I just reached out to my former pastor of Greentree Church, Rev. Tom Ricks, who made a tremendous difference in my life by believing in my gifts of leadership and encouraging me to pursue seminary. Thank you John for your eternal joy that you put into practice each day and that you share with all of us!

I just finished your book, On Fire, surely, John, and you have demonstrated deep gratitude not only for your beloved, courageous parents, but for all those who helped you to overcome and to inspire countless people! When I facilitate journaling classes, I encourage women to write two kinds of thank-you letters: one, a “sky-blue thank you,” where they send a letter (or thank-you card/note) out of the clear blue to someone who inspired them, made them happy, or did a good deed for them or others. They will not expect this kind of thanks. The other type of letter that I encourage participants to write is what I call a “transcendent thank-you letter,” which transcends any kind of letter they will write because of the transcendent significance of the contribution that person has made on his/her life. I pen “sky-blues” all the time, but gave a great deal of thought to those lengthy letters that I wrote to my parents, as an example, and to teachers. The point of all this writing (beyond a phone call or FB post or pat on the back), is its permanence, a *tangible* reminder that the recipient can keep and reread that expresses my gratitude. The power of writing gratitude is significant both for the author and the receiver. So, thank YOU for writing *your* blog and books and for your life-transforming inspiration! I had never even heard of you, and you, a native St. Louisan, like me. I’m so grateful to the friend who appeared as one of your “extras” in your upcoming movie, who told me about you. You know, I think I’m going to write a sky-blue thank-you letter to her, because truly I’m inspired by your words and your story. Keep sharing it!!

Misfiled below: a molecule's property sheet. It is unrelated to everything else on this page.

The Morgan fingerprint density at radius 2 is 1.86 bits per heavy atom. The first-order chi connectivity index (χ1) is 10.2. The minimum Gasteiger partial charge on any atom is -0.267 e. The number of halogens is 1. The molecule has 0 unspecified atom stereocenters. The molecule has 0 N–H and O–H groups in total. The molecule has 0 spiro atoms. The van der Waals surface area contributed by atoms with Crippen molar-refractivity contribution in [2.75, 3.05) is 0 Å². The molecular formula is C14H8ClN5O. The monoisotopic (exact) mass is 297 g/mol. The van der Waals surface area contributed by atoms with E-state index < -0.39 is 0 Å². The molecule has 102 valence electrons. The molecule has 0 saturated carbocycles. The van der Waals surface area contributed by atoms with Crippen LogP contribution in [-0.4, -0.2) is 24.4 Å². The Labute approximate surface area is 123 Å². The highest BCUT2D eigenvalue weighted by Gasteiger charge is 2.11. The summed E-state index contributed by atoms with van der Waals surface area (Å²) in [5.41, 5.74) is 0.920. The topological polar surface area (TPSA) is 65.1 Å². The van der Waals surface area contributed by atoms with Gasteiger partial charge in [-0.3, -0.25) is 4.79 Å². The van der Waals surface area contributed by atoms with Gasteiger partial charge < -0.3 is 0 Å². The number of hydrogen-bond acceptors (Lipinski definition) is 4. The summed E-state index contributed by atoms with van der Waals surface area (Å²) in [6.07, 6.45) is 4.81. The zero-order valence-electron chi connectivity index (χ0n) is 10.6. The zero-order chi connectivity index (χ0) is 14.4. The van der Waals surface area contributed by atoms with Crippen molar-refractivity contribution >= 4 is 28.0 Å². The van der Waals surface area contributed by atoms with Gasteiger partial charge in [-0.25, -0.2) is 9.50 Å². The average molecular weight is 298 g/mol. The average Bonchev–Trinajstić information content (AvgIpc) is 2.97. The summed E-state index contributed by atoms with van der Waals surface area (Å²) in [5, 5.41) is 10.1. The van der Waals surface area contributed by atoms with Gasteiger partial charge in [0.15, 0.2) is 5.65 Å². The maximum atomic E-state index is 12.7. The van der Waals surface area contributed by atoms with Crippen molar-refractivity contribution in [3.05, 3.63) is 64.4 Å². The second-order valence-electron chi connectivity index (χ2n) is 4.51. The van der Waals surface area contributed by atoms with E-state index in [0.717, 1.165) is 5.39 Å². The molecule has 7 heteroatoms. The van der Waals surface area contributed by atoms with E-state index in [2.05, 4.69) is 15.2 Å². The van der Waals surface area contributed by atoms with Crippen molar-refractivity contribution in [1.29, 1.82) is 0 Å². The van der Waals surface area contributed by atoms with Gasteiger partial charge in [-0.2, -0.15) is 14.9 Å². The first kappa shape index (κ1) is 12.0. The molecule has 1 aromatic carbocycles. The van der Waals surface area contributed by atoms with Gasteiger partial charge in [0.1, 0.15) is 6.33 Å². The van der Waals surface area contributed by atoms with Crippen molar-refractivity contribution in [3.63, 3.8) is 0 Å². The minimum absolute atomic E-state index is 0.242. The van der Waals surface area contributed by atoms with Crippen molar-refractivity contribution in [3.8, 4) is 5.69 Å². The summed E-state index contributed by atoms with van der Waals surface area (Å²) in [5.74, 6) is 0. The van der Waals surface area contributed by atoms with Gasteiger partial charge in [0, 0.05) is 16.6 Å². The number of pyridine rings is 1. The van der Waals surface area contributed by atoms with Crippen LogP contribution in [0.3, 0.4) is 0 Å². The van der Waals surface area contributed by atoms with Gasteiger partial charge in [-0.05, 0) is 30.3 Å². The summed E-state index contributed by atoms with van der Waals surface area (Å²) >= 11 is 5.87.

Lynn Morrissey

Thank you John. My father had a mild heart attack when I was in my late 20s. I went to the hospital realizing that this was my first real wake up call that my dad would not be around forever. So, I spilled my guts for two hours telling him how much I loved him and how much I appreciated all he did for me. Two weeks later, he had a stroke and passed away. I am 57 now and after almost 30 years removed, this is one thing in my life that I am so thankful that I did. Thanks you again for reminding me of this moment today…..I really needed it.

As I sit here approaching the 1 year anniversary of the unexpected deaths of my dad and his best friend in a tragic boating accident last January, I have definitely been reflecting on the importance of making sure you don’t miss important moments and that you say everything you want to say…..because you may not have a next time. This article really hit home for me this morning. Thank you.

I actually did this this weekend over facebook for an aunt who inspired me in my science career. She was pleased and astonished by this fact–I honestly thought she knew what an impact she had on my life, when she didn’t. People don’t know unless you tell them. Thanks for sharing this message again!

Thank you – John, for inspiring so many of us, myself included! You spoke at a company meeting for us once almost 5 years ago or more now, and I haven’t stopped following you. Your daily emails, stories and words of wisdom and encouragement have helped me more times than I can count. I appreciate you and what you do!

Thanks again John to be sure we’re headed in the right direction and our ladder is firmly leaning on the correct wait. Bill Alexander

You have made a difference! I was inspired by you on my first ever entreleadership summit in Tennessee.
Thank you so much for inspiring me!